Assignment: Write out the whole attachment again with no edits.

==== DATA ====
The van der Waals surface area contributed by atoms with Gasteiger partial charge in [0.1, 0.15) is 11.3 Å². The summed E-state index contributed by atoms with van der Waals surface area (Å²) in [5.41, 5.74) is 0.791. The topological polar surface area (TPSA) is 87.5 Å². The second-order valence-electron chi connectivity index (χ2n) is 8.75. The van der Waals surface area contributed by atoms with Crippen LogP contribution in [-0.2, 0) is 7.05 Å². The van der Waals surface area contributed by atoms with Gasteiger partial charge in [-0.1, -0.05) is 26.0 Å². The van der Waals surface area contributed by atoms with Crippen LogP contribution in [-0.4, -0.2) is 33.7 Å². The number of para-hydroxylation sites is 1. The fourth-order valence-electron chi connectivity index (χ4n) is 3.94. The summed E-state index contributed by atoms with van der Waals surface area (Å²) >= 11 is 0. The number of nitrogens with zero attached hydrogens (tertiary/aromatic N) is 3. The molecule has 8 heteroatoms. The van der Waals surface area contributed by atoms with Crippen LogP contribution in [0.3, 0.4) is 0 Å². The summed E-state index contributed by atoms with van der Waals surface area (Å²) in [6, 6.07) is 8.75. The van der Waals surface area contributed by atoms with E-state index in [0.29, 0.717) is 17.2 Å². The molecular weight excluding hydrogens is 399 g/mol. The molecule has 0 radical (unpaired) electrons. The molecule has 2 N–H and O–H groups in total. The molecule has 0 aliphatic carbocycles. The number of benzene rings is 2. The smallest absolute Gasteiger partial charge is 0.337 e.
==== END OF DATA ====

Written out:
The van der Waals surface area contributed by atoms with Gasteiger partial charge in [0.1, 0.15) is 11.3 Å². The summed E-state index contributed by atoms with van der Waals surface area (Å²) in [5.41, 5.74) is 0.791. The topological polar surface area (TPSA) is 87.5 Å². The second-order valence-electron chi connectivity index (χ2n) is 8.75. The van der Waals surface area contributed by atoms with Crippen LogP contribution in [-0.2, 0) is 7.05 Å². The van der Waals surface area contributed by atoms with Gasteiger partial charge in [-0.1, -0.05) is 26.0 Å². The van der Waals surface area contributed by atoms with Crippen LogP contribution in [-0.4, -0.2) is 33.7 Å². The number of para-hydroxylation sites is 1. The fourth-order valence-electron chi connectivity index (χ4n) is 3.94. The summed E-state index contributed by atoms with van der Waals surface area (Å²) >= 11 is 0. The number of nitrogens with zero attached hydrogens (tertiary/aromatic N) is 3. The molecule has 8 heteroatoms. The van der Waals surface area contributed by atoms with Crippen LogP contribution in [0.3, 0.4) is 0 Å². The summed E-state index contributed by atoms with van der Waals surface area (Å²) in [6, 6.07) is 8.75. The van der Waals surface area contributed by atoms with E-state index in [0.29, 0.717) is 17.2 Å². The molecular weight excluding hydrogens is 399 g/mol. The molecule has 0 radical (unpaired) electrons. The molecule has 2 N–H and O–H groups in total. The molecule has 0 aliphatic carbocycles. The number of benzene rings is 2. The smallest absolute Gasteiger partial charge is 0.337 e.